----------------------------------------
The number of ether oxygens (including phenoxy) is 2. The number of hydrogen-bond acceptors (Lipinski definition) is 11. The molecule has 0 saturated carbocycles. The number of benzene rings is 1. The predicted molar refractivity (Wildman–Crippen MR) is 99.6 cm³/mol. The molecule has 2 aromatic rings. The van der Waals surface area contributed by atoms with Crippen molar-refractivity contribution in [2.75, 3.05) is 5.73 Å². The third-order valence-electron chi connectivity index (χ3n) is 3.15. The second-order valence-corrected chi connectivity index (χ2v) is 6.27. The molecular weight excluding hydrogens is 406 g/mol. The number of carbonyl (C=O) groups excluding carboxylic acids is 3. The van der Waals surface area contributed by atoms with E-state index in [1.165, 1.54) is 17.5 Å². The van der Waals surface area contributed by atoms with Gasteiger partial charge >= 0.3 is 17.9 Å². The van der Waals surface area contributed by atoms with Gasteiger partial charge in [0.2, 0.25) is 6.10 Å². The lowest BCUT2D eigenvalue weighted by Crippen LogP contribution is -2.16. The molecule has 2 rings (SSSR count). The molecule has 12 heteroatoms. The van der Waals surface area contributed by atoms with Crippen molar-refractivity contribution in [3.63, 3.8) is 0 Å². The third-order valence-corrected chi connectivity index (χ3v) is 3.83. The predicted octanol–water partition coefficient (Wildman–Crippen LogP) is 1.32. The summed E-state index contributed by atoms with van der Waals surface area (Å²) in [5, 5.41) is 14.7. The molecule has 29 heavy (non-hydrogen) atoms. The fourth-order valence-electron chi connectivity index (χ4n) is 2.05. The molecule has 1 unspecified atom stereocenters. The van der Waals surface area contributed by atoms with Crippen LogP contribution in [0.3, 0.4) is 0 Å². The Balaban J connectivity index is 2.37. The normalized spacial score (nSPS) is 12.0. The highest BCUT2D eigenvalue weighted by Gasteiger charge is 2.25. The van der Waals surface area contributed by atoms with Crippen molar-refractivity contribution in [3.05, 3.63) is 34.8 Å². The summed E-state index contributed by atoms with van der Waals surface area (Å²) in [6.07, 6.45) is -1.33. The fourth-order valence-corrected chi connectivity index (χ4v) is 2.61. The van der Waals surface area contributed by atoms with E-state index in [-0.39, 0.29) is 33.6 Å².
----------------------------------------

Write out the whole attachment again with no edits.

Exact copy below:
The number of ether oxygens (including phenoxy) is 2. The number of hydrogen-bond acceptors (Lipinski definition) is 11. The molecule has 0 saturated carbocycles. The number of benzene rings is 1. The predicted molar refractivity (Wildman–Crippen MR) is 99.6 cm³/mol. The molecule has 2 aromatic rings. The van der Waals surface area contributed by atoms with Crippen molar-refractivity contribution in [2.75, 3.05) is 5.73 Å². The third-order valence-electron chi connectivity index (χ3n) is 3.15. The second-order valence-corrected chi connectivity index (χ2v) is 6.27. The molecular weight excluding hydrogens is 406 g/mol. The number of carbonyl (C=O) groups excluding carboxylic acids is 3. The van der Waals surface area contributed by atoms with E-state index in [1.165, 1.54) is 17.5 Å². The van der Waals surface area contributed by atoms with Gasteiger partial charge >= 0.3 is 17.9 Å². The van der Waals surface area contributed by atoms with Gasteiger partial charge in [0.2, 0.25) is 6.10 Å². The lowest BCUT2D eigenvalue weighted by Crippen LogP contribution is -2.16. The molecule has 2 rings (SSSR count). The molecule has 12 heteroatoms. The van der Waals surface area contributed by atoms with Crippen molar-refractivity contribution in [3.63, 3.8) is 0 Å². The third-order valence-corrected chi connectivity index (χ3v) is 3.83. The predicted octanol–water partition coefficient (Wildman–Crippen LogP) is 1.32. The summed E-state index contributed by atoms with van der Waals surface area (Å²) in [5, 5.41) is 14.7. The molecule has 29 heavy (non-hydrogen) atoms. The fourth-order valence-electron chi connectivity index (χ4n) is 2.05. The molecule has 1 unspecified atom stereocenters. The van der Waals surface area contributed by atoms with Crippen LogP contribution in [0.3, 0.4) is 0 Å². The Balaban J connectivity index is 2.37. The normalized spacial score (nSPS) is 12.0. The highest BCUT2D eigenvalue weighted by Gasteiger charge is 2.25. The van der Waals surface area contributed by atoms with Crippen molar-refractivity contribution in [3.05, 3.63) is 34.8 Å². The summed E-state index contributed by atoms with van der Waals surface area (Å²) in [6.07, 6.45) is -1.33. The fourth-order valence-corrected chi connectivity index (χ4v) is 2.61. The van der Waals surface area contributed by atoms with E-state index in [-0.39, 0.29) is 33.6 Å².